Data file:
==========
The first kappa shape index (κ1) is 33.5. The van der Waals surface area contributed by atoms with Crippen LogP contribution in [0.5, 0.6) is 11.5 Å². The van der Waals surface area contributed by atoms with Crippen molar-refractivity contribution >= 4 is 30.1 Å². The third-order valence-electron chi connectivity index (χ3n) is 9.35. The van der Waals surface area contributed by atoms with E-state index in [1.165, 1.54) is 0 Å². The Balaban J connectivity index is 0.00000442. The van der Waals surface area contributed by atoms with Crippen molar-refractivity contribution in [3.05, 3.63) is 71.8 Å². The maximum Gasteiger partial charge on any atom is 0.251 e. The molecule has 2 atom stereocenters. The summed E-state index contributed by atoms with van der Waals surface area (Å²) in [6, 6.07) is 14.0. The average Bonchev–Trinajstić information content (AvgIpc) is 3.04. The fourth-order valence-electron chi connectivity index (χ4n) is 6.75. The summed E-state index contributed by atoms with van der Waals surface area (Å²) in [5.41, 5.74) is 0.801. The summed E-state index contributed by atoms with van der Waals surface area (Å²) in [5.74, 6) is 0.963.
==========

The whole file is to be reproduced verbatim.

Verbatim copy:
The first kappa shape index (κ1) is 33.5. The van der Waals surface area contributed by atoms with Crippen LogP contribution in [0.5, 0.6) is 11.5 Å². The van der Waals surface area contributed by atoms with Crippen molar-refractivity contribution >= 4 is 30.1 Å². The third-order valence-electron chi connectivity index (χ3n) is 9.35. The van der Waals surface area contributed by atoms with E-state index in [1.165, 1.54) is 0 Å². The Balaban J connectivity index is 0.00000442. The van der Waals surface area contributed by atoms with Crippen molar-refractivity contribution in [3.05, 3.63) is 71.8 Å². The maximum Gasteiger partial charge on any atom is 0.251 e. The molecule has 2 atom stereocenters. The summed E-state index contributed by atoms with van der Waals surface area (Å²) in [6, 6.07) is 14.0. The average Bonchev–Trinajstić information content (AvgIpc) is 3.04. The fourth-order valence-electron chi connectivity index (χ4n) is 6.75. The summed E-state index contributed by atoms with van der Waals surface area (Å²) in [5.41, 5.74) is 0.801. The summed E-state index contributed by atoms with van der Waals surface area (Å²) in [5.74, 6) is 0.963.